Bryony Frost celebrates on Frodon after winning the Ryanair Chase at the Cheltenham Festival.

• Ryanair Chase winner Frodon and rider get huge reception 
• Front-runner looked beaten before rallying to win after last

Bryony Frost became the first female jockey to win a Grade One chase at the Cheltenham Festival as Frodon made all the running under a perfectly judged ride in the Ryanair Chase here on Thursday.

Frost had partnered Frodon in all four of his previous starts this season, winning three and finishing second in the other, and soon had the seven-year-old at the front of the field, measuring his fences well and giving his rivals little chance to make ground.

The chasing pack started to close going to the second-last and Aso, one of the outsiders in the field, briefly headed Frodon jumping the last but Frost had kept something in reserve for the run up the hill and there was a huge roar from the stands as the 9-2 chance started to fight back. Frodon soon had the measure of Aso and Frost’s mount was one-and-a-quarter lengths in front at the line.

“He’s got his day, he’s Pegasus,” Frost told ITV Racing shortly after the passing the post. “He is the most incredible battler. He travels, he jumps, and that minute where he got overtaken, most horses would quit but he grabbed me by the hands and said “don’t you dare give up, don’t you dare not send me into the last, now come on, where are you?”.

“I’ve got lots of best friends, I’m really lucky, but what he’s doing for me and the dream that he’s just made come true for me, it’s incredible, this is his day, unbelievable. He just made the dream come true, it’s just incredible. He will deserve every single high five, pat and carrot.”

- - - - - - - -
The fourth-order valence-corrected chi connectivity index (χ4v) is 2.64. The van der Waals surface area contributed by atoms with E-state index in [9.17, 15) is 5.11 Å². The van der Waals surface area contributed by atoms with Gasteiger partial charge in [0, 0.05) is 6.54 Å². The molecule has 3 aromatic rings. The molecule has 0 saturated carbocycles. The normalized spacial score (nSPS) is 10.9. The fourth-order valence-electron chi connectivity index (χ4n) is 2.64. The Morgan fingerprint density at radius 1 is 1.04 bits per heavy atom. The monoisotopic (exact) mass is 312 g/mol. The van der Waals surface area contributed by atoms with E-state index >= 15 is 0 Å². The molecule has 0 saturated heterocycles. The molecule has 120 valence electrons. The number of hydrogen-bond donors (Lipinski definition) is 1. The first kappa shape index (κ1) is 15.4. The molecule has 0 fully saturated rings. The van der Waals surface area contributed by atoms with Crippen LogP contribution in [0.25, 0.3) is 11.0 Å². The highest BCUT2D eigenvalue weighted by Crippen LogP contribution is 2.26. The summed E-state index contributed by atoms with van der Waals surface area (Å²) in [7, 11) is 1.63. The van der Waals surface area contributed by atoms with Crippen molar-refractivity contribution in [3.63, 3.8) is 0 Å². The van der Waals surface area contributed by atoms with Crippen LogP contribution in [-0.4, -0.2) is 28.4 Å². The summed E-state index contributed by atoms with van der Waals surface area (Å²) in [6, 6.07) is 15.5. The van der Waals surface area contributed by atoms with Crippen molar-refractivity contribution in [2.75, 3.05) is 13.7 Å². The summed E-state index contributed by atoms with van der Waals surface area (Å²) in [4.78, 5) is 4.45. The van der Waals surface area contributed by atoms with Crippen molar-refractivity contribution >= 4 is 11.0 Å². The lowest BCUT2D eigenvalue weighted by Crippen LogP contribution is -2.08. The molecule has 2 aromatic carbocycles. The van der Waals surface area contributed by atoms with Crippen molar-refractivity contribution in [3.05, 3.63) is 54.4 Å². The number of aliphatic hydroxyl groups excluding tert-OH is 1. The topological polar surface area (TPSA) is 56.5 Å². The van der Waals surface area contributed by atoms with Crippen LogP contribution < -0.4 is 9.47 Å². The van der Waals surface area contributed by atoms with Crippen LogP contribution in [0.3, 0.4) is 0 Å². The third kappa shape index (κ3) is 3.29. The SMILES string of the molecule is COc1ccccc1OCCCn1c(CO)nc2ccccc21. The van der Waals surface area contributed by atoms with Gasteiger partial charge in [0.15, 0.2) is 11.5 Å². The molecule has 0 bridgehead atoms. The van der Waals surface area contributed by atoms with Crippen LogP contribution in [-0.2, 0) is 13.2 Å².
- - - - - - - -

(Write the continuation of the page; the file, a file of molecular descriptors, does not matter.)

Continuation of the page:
Forty minutes later Paisley Park, whose owner Andrew Gemmell has been blind since birth, was a hugely popular winner of the Stayers’ Hurdle as he held off the 33-1 outsider Sam Spinner with Faugheen, a former Champion Hurdle winner, back in third.

Gemmell, who backed his horse to win the race at 33-1 earlier in the season, developed a love for sport in general and racing above all from listening to radio commentaries as a child in the 1960s. After retiring from his job as a trade union official, he has owned a number of horses but Paisley Park, who is trained by Emma Lavelle, is the first with enough talent to run in Grade One races.

Paisley Park, named after the home of the late pop singer Prince, was sent off as the 11-8 favourite having started his season in handicap company before progressing to Graded events.

Aidan Coleman, his jockey, settled him in mid-division behind a solid pace and then crept closer to the lead on the run down the hill before taking it up on the run to the last. He crossed the line nearly three lengths clear of Sam Spinner with Faugheen a further four lengths adrift in third.

“I can’t believe it’s happened,” Gemmell said in the winner’s enclosure. “Let’s hope it’s the first of many.”